They produced kits well into the late '70s or mabe early '80s with vacformed bodies and aluminum outrigger body mounts on the same chassis. Green backing card and plastic bag.

 

Have seen a 1976 Shadow D.N. 8 F1 car and a Dome Celica Turbo, wheels are now aluminum.

 

The images are on my Turbolister programme but I can't move them from there. :dash2:  I unfortunately deleted them.  :dash2:



#19 Peter Davison

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Posted 26 June 2013 - 04:49 AM

This image from a friend today - will try and get better ones.

 

Cobra.jpg

 

Note different motor on side panel - RIKO of some sort?



#20 TSR

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Posted 26 June 2013 - 10:05 AM

Indeed, very interesting, another unknown kit! The motor looks like one of those odd Japanese motors with 'blade' brush system, the chassis still looks like Revell. Now the body... the only Cobra coupes that had injected bodies were the K&B/Aurora and the Veco/Auto-Hobbies, so could it be a local NZ job?

 

The box illustration leans to the K&B 1/24 scale model as it is a copy of one of K&B illustrations of their kit.
 

If your friend can send you a picture of the inside of the kit, we can try to figure that one out!  :)

 

In any case, besides the Marusan-sourced RSL Porsche 904 and Ford GT and the Revell-sourced '63 Vette, plus this Cobra, how many more pre-1970 NZ-issue slot car kits were marketed, that you have identified?


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#21 Peter Davison

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Posted 26 June 2013 - 02:51 PM

Philippe,

 

I'm pretty sure there's only the four kits in any numbers. There may have been parts assembled in a package by a local raceway, but nothing significant.

 

I hope to have images of the inside of the Cobra box soon. I have an old body that I'll photograph later today.



#22 TSR

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Posted 26 June 2013 - 03:02 PM

Peter,

 

Thanks a million for your great contribution to slot car history.

 

Frankly, besides the RSL kits, I was unaware of lightning other than we had that Corvette kit but we assumed that it was an American promo item of some kind.

 

Thanks for shining the light on that little nugget. I am looking forward for the Cobra body pics that will tell us if it is an import of one of the two American bodies of the car.


Philippe de Lespinay


#23 Peter Davison

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Posted 26 June 2013 - 03:59 PM

Here's the Cobra body. Could be K&B by the notch left for Challenger motor? Both bodies were sold separately in hanger bags.

 

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But wait! There's more!!

 

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And lastly a typical header card.

 

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#24 TSR

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Posted 26 June 2013 - 04:10 PM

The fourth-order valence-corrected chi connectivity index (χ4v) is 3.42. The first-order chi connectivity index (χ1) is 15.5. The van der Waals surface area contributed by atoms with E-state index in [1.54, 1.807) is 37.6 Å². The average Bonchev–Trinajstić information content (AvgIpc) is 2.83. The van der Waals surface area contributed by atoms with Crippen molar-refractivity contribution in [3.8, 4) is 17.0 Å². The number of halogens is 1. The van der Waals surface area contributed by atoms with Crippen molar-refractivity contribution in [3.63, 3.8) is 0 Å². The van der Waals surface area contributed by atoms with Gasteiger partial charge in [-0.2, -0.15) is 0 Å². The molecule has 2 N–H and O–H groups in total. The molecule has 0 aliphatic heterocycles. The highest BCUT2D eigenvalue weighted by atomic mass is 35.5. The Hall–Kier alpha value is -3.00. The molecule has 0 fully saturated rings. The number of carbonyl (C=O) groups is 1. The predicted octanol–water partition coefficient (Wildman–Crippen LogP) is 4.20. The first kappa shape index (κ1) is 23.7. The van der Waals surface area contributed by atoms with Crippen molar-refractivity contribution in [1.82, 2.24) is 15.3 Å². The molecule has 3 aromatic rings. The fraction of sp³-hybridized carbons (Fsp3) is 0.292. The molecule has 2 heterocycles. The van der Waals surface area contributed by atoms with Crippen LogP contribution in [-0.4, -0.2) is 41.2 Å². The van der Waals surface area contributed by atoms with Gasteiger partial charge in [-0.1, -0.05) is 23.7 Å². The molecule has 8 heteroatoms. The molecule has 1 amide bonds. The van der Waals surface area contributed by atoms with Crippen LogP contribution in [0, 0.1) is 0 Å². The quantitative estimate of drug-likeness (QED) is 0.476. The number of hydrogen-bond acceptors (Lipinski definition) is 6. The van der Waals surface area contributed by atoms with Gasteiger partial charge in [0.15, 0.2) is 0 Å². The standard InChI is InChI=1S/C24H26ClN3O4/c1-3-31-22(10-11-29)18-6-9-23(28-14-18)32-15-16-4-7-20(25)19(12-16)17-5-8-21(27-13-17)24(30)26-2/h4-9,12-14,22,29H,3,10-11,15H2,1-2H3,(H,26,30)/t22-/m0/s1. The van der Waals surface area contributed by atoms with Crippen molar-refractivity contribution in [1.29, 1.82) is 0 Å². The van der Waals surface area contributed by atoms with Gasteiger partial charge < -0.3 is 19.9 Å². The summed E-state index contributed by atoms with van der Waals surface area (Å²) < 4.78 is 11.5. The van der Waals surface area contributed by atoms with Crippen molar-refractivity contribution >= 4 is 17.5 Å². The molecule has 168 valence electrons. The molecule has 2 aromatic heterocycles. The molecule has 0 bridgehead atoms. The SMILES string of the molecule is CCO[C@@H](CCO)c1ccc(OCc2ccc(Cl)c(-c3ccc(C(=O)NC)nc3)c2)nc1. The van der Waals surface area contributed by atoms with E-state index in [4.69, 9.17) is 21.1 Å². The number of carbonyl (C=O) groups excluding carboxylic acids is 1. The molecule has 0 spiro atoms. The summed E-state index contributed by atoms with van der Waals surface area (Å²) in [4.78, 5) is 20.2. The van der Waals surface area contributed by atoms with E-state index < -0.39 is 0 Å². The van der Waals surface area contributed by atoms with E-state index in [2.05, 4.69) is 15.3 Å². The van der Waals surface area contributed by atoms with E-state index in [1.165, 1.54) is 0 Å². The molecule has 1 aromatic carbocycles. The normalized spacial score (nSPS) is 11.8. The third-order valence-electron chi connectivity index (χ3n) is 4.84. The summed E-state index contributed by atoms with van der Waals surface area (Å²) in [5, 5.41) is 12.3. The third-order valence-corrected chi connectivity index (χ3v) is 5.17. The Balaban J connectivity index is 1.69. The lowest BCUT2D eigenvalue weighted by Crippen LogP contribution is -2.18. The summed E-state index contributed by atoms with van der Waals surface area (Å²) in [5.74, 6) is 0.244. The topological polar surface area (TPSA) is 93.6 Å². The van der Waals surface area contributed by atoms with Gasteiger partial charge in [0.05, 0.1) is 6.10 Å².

Possibly the K&B body, I don't have a picture on file of the 1/32 scale model, so I will have to verify that at my next visit of the LASCM.

 

The K&B/Aurora body was likely produced, like their HO-scale T-Jets bodies, in Malaysia or the Philippines, so imports from these countries may have carried a lower duty. Could also be a Hong Kong job by Lincoln or some other outfit, because I cannot recall one made in Japan.

 

The controller looks like a copy of the Russkit "HO" type that was eventually purchased by Aurora, but is not identical; it is not the same mold. Made in NZ, Hong Kong, or Japan??? We will likely never know...  :)


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#25 Peter Davison

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Posted 26 June 2013 - 04:21 PM

Next up the mystery company - RSL Action Time/Hurricane.

 

I have no price lists or paperwork. I have no information as to the company behind this line.

 

They produced the 1/32 Marusan-bodied, Hit Line-chassied Porsche 904 and Ford GT40, the Porsche in gray and Ford in blue.

Hit Line was a Marusan product using can motors as opposed to the open frame motored standard Marusan/Atlas range.

 

The kits were marked RSL - A Classic Line. Porsche kit was item H101.

 

Both cars were also sold in race sets sold under the 'Hurricane' brand. Track used was 1/24 Marusan and is quite nice. I have track pieces with three different rail materials, aluminum, brass, and steel??

 

If Marusan was bankrupt in the mid-'60s it is possible that the track molds came to New Zealand as this practice was fairly common. MPC, AMT, and Monogram molds were here in the '70s. Controllers were Marusan, power supplies locally made. I will try to find a set box image

 

RSL Action Time was the branding on the HO Marusan sets sold in New Zealand. Cars were Marusan, usually a Corvette and a Ferrari 250GTO.

Boxes would have been made here and possibly the track; cars would have been ex-Japan in bulk

 

Porsche box - under the logo in blue is 'Made in New Zealand".